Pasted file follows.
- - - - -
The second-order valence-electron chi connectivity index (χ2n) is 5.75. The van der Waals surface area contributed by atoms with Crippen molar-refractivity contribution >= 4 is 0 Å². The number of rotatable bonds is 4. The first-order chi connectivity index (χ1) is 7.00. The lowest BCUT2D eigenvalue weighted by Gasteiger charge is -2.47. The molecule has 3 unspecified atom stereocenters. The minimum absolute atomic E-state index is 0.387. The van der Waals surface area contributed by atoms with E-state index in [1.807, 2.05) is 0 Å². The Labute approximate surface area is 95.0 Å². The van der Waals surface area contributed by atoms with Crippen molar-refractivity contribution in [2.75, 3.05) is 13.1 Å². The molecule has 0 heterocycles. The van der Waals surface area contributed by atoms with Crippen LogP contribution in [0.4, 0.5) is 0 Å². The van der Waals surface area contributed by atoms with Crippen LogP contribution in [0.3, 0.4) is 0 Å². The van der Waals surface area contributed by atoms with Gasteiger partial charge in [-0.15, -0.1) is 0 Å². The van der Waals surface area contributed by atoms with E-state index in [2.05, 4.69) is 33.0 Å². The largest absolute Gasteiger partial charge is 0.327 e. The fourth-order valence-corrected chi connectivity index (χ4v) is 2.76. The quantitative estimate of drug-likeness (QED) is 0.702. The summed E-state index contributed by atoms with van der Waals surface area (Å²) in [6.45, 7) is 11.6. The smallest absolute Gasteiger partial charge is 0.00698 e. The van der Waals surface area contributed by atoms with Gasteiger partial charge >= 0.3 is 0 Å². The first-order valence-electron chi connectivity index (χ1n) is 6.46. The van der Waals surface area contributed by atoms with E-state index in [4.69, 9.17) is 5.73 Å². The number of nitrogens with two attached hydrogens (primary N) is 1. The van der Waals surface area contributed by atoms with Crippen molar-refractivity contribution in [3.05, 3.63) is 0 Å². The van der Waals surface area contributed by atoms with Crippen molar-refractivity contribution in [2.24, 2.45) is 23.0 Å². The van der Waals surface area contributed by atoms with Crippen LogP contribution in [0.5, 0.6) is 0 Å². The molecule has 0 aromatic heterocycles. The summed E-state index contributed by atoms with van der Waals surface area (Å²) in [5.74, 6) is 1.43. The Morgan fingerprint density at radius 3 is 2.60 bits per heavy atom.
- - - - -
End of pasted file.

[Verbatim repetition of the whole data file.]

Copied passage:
The second-order valence-electron chi connectivity index (χ2n) is 5.75. The van der Waals surface area contributed by atoms with Crippen molar-refractivity contribution >= 4 is 0 Å². The number of rotatable bonds is 4. The first-order chi connectivity index (χ1) is 7.00. The lowest BCUT2D eigenvalue weighted by Gasteiger charge is -2.47. The molecule has 3 unspecified atom stereocenters. The minimum absolute atomic E-state index is 0.387. The van der Waals surface area contributed by atoms with E-state index in [1.807, 2.05) is 0 Å². The Labute approximate surface area is 95.0 Å². The van der Waals surface area contributed by atoms with Crippen molar-refractivity contribution in [2.75, 3.05) is 13.1 Å². The molecule has 0 heterocycles. The van der Waals surface area contributed by atoms with Crippen LogP contribution in [0.4, 0.5) is 0 Å². The van der Waals surface area contributed by atoms with Crippen LogP contribution in [0.3, 0.4) is 0 Å². The van der Waals surface area contributed by atoms with Gasteiger partial charge in [-0.15, -0.1) is 0 Å². The van der Waals surface area contributed by atoms with E-state index in [2.05, 4.69) is 33.0 Å². The largest absolute Gasteiger partial charge is 0.327 e. The fourth-order valence-corrected chi connectivity index (χ4v) is 2.76. The quantitative estimate of drug-likeness (QED) is 0.702. The summed E-state index contributed by atoms with van der Waals surface area (Å²) in [6.45, 7) is 11.6. The smallest absolute Gasteiger partial charge is 0.00698 e. The van der Waals surface area contributed by atoms with Gasteiger partial charge >= 0.3 is 0 Å². The first-order valence-electron chi connectivity index (χ1n) is 6.46. The van der Waals surface area contributed by atoms with E-state index in [4.69, 9.17) is 5.73 Å². The number of nitrogens with two attached hydrogens (primary N) is 1. The van der Waals surface area contributed by atoms with Crippen molar-refractivity contribution in [3.05, 3.63) is 0 Å². The van der Waals surface area contributed by atoms with Crippen molar-refractivity contribution in [2.24, 2.45) is 23.0 Å². The van der Waals surface area contributed by atoms with Crippen LogP contribution in [0.5, 0.6) is 0 Å². The molecule has 0 aromatic heterocycles. The summed E-state index contributed by atoms with van der Waals surface area (Å²) in [5.74, 6) is 1.43. The Morgan fingerprint density at radius 3 is 2.60 bits per heavy atom.